I’ve never played golf. Not even once. So what, you might say. Neither have billions of other people. Yet the game has affected a huge part of my life and taught me valuable non-golf lessons anyone can apply to life, career, or competition.
Believe me, no one is more surprised than I am about learning anything from golf. It was hard to avoid, though.
Because I was once married to a PGA Tour player, and wrote about life inside professional golf, I had a chance to see the best players in the world play on the greatest courses in the world, up close and personal.
I still know next to nothing about the technical aspects of the game. (I can tell a really horrible swing from a pretty one, but that’s about it.) Ah, but the “inner game” – the mental and psychological part of playing – now that is fascinating. Here is where the true lessons lie. And one of the many great lessons is:
Know when to lay up. Know when to go for the stick.
In the 1996 movie Tin Cup, Kevin Costner plays Roy “Tin Cup” McAvoy, a golf pro in West Texas whose penchant for always “going for it” and never playing the percentages of risk in his shots has led him down a path to failure. He plays recklessly, and sees “laying up” – not going full-out for the green and the hole every single time you have the chance – as somehow cowardly.
Pros will often “lay up.” This technique enables them to better place their approach shot to the green in a more advantageous position — avoiding trouble, like a big water hazard or nasty sand bunkers. They may lay up to get into a perfect position to land nearest the pin with a good break, and have a chance to birdie.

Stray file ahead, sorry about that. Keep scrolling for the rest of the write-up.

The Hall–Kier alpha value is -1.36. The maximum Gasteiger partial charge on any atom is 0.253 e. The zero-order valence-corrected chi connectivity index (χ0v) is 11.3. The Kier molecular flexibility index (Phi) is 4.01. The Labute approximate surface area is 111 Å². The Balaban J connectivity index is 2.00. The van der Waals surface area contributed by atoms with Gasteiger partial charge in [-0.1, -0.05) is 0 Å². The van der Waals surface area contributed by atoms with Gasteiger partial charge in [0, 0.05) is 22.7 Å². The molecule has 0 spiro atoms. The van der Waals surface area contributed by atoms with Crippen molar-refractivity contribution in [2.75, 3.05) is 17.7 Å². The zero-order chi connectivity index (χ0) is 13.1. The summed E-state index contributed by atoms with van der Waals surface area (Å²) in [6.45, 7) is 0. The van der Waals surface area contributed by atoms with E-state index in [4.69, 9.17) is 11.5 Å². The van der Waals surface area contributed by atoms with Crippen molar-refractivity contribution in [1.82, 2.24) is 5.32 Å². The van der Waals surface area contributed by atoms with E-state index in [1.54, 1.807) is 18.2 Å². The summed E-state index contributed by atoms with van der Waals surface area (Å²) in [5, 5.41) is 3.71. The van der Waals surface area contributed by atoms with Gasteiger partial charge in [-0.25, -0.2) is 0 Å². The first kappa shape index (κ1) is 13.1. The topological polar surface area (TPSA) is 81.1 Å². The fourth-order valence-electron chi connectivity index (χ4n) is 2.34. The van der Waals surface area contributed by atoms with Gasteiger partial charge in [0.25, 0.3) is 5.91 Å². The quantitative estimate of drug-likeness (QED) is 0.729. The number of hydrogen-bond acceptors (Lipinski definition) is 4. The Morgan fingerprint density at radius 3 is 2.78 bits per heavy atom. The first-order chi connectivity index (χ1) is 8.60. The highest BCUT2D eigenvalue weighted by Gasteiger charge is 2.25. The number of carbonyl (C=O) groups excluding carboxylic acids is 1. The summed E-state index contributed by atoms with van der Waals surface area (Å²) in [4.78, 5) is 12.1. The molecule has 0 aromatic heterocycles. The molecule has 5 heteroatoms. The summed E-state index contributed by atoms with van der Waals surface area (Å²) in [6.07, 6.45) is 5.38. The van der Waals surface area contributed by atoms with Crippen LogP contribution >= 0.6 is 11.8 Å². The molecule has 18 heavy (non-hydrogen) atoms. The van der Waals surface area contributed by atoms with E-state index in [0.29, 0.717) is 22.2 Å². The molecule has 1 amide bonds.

Sometimes, it’s smart to recognize trouble ahead, play it safe and stay away from danger. Sometimes the smartest thing you can do is to take care of yourself.
In the movie, Don Johnson plays David Simms, a successful Tour player who is Roy’s nemesis. Simm’s strategy is always to lay up, when in doubt –even if it costs him a championship.
Simms is a lot like many of us. Some people always “lay up” in life. They rely on what’s known and safe, and fear risk — and they end up losing by playing TOO safe.
On the other hand, like Roy, if you always go for the stick, no matter how unworkable it may prove, you may end up in a crash and burn. In the movie, Roy has a chance to win the U.S. Open, but refuses to give up on hitting the same shot repeatedly, despite disastrous results. What may look like courage and confidence may just be stupidity.
This is a lesson about balance – a balance of adventure and wisdom. It’s also about using your intuition and trusting your instincts.
Taking a risk based on the belief that you have what it takes to make the shot can be full of reward.
Sometimes the decision between the two — laying up or going for it – makes or breaks your game. Sometimes “going for it” is spectacular and thrilling, and you make an awesome shot – even win big!
Sometimes, you land in the water, and fail.
But if you do experience going into the water, give yourself credit for trying. Don’t let the penalty scare you. And remember, the gallery usually wants you to succeed, and gives you credit for the attempt.
Don’t go through life laying up and playing safe at every hole. You may not experience any disasters, but you’ll never be a true champion either.
The non-golf life lesson for me – and for you – is to use your instincts and trust your intuition. Believe in yourself enough to take a risk. Know when to play smart and take care of yourself. Use your head, but don’t be afraid to go with your heart.
That’s the balance of adventure and wisdom.